Weighing 300+ pounds at average or near average height and saying you are in no way sick borders on the absurd. Something is wrong somewhere. Such a body will not function well in the long run and many are not performing optimally in the short haul either. Sure, there are some cases of very heavy people who are extraordinarily healthy and mobile. They are the stuff of an obesity-based version of "A Beautiful Mind", but their cases are not typical and cannot be generalized to everyone who is morbidly obese or super obese.

I'm not saying fat people are crazy, but I am saying there's a mental health issue in many cases (along with an accompanying physical one in most cases as well) and denying it doesn't change the fact that functionality is impeded, quality of life is degraded, and relationships with food are disordered. Anorectics, incidentally, similarly feel (off and on) that there is nothing wrong with their weight or relationship with food. It's not them that has a problem, it's the rest of the world. These days, fat advocates say the same thing. It's not them that has a problem, it's the rest of the world.

The question of whether obesity is a sign of a mental disorder is a tricky one because the media so often focuses on the symptoms rather than the causes. Just as being skinny (not mentally ill) isn't the same as being anorexic (mentally ill), being obese isn't the same as being super obese and engaging in the behaviors that made one so. What is more, anorexia is not a bodily state. It is a set of behaviors and thinking that result in a bodily state. Classifying obesity as a mental disorder is wrong, but classifying the set of behaviors that lead to a level of obesity that creates functional impairment would be a step toward dealing with the problem productively and without political and judgmental statements.

The bottom line is that I believe that there is a set of behaviors that lead to super obesity. A new term, I might suggest "redundorexia" (excess appetite, which is the opposite of anorexia or no appetite), might be in order. The term would not refer to body size, though body size would be one of the symptoms. It would refer to a set of behaviors that result in obesity that functionally impairs someone. Now I will say that, if such a disorder existed, I would be diagnosed with it (possibly with it being seen as being in a state of remission at present, possibly not). The characteristics would be as follows:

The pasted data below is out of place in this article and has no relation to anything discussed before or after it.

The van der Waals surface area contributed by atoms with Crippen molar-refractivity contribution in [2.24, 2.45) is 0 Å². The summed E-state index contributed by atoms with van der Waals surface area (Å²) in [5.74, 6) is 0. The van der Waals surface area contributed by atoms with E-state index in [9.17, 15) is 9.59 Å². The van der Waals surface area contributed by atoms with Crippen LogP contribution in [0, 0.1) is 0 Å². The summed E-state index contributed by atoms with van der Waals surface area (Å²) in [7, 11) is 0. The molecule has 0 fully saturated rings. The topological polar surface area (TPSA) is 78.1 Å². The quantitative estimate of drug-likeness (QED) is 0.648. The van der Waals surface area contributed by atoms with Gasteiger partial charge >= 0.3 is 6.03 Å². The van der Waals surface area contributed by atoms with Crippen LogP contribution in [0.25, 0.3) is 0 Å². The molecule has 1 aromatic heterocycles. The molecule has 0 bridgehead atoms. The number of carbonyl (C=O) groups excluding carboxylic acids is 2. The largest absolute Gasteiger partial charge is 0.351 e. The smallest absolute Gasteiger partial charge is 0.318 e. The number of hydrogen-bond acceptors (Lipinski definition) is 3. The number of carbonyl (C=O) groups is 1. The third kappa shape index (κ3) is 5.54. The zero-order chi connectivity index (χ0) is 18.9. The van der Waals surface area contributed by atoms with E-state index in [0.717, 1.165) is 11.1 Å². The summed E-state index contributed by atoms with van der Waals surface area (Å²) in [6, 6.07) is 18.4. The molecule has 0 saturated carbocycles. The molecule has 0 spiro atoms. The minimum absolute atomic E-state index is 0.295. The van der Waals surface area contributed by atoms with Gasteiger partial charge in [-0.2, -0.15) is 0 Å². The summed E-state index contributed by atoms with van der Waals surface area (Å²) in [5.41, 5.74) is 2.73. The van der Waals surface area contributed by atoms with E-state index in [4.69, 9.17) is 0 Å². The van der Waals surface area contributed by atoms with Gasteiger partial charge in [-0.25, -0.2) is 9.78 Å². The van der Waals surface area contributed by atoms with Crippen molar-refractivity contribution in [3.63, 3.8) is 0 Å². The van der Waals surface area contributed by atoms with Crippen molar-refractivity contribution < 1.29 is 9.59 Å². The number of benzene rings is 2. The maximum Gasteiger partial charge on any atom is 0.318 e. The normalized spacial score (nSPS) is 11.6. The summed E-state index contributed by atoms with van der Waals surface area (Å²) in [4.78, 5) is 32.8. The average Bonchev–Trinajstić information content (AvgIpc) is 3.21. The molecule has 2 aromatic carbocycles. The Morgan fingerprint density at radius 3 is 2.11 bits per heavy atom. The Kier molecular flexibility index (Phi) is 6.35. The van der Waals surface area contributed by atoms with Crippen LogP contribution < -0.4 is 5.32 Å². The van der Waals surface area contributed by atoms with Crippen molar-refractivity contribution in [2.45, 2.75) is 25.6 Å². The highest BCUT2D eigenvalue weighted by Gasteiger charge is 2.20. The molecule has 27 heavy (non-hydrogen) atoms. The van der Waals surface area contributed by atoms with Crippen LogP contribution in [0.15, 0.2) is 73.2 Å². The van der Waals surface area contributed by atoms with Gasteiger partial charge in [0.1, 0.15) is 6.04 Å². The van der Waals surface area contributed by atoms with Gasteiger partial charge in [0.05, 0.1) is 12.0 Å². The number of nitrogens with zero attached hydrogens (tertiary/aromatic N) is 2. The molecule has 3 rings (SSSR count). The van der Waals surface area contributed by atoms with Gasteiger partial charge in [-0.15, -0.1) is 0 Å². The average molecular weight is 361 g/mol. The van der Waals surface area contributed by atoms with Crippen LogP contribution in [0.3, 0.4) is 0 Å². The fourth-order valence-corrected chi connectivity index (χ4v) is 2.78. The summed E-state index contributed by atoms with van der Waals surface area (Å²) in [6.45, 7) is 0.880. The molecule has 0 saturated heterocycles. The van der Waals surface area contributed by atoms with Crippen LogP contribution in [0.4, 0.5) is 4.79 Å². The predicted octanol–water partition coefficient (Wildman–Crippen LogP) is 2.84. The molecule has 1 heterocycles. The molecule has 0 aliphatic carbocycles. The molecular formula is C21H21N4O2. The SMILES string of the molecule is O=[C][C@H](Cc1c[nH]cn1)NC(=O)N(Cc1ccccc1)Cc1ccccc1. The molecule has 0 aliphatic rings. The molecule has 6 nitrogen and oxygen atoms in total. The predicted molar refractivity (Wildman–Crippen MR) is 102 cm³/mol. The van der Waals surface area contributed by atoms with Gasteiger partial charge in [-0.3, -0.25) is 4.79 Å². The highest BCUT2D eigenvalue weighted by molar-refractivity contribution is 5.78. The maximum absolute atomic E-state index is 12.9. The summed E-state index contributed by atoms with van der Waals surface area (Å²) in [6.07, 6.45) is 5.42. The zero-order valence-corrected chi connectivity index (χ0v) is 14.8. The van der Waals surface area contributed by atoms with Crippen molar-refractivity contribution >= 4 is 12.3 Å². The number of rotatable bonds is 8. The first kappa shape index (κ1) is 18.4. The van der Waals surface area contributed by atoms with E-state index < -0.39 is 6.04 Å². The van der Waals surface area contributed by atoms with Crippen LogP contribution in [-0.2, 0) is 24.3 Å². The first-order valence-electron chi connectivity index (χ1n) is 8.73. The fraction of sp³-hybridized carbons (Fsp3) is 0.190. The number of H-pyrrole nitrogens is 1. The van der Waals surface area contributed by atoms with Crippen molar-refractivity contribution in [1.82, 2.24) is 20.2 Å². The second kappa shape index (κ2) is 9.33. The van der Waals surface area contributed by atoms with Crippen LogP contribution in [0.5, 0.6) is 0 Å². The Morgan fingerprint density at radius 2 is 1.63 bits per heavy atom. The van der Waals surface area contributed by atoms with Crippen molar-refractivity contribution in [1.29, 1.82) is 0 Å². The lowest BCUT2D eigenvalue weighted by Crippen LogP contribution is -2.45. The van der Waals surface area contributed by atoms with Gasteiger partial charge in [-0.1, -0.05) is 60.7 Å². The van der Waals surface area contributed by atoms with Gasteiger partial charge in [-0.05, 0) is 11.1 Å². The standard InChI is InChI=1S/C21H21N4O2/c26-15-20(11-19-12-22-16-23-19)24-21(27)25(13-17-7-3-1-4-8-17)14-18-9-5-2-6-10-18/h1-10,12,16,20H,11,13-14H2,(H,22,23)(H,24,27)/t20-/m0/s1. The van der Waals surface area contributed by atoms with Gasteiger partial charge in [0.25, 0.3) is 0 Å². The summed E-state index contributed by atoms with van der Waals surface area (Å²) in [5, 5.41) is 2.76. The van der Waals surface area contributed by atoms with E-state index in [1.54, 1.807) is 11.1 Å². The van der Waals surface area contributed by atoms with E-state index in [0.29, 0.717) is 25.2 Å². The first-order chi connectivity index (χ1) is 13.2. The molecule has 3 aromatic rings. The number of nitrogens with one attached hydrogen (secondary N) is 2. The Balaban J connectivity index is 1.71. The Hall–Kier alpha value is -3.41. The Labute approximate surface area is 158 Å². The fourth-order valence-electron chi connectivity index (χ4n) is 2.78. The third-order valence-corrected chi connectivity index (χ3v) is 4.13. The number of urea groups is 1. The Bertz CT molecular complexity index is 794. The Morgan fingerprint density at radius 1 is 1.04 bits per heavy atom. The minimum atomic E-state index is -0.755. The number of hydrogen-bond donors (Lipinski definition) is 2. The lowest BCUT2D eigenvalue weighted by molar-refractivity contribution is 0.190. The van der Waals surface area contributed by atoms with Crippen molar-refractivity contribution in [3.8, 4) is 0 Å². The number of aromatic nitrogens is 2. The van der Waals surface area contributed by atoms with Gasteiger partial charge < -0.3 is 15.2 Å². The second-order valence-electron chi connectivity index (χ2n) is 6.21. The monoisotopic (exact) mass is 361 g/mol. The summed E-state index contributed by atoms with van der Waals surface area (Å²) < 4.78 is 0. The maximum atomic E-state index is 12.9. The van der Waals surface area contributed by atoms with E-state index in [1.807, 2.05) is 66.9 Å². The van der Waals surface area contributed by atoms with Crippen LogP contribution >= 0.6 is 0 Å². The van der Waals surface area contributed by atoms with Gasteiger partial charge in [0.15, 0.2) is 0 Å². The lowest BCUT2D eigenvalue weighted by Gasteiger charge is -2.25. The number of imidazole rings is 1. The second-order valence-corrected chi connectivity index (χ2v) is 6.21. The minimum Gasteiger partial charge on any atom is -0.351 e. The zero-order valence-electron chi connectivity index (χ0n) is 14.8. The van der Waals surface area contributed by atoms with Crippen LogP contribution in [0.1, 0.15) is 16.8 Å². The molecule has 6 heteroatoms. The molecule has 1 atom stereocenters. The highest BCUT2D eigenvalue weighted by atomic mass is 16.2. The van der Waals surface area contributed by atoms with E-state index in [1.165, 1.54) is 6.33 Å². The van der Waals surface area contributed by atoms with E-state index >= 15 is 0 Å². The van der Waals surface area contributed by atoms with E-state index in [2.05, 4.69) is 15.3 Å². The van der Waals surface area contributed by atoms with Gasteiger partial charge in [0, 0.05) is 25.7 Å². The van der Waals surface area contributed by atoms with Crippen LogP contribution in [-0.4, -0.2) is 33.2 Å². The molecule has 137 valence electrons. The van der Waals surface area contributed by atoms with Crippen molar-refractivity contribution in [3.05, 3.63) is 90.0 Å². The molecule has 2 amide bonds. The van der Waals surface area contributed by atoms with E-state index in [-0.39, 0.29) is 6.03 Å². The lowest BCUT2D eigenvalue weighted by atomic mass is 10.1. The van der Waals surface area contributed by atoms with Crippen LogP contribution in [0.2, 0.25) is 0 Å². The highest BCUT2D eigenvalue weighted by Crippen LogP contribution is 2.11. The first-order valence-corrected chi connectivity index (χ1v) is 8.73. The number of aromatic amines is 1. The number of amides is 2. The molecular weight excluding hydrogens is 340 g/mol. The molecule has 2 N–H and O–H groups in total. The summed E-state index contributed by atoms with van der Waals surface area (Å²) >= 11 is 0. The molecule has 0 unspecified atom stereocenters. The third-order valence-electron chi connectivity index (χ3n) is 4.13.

• high body weight (at least obese, if not class 1 or 2 obesity)
  • strong identification with body size
  • restriction of social or work activities due to feelings related to body size
  • feelings of dissociation of mind from body (e.g., the sense that the body has betrayed one or that one exists separately from ones body)
  • inability to operate in the world due to body size (e.g., inability to use public facilities like stall-size toilets, ride on airplanes due to seat size, etc.)
  • physical impairment due to comorbid health issues brought on by body size (e.g., back pain, type 2 diabetes, joint pain, edema, etc.)
  • impairment of relationships due to body size (including conflict over weight with significant others, inability to be physically intimate for physical or psychological reasons, misdirected anger or paranoia about being judged because of ones weight, etc.)
  • preoccupation with food or dietary habits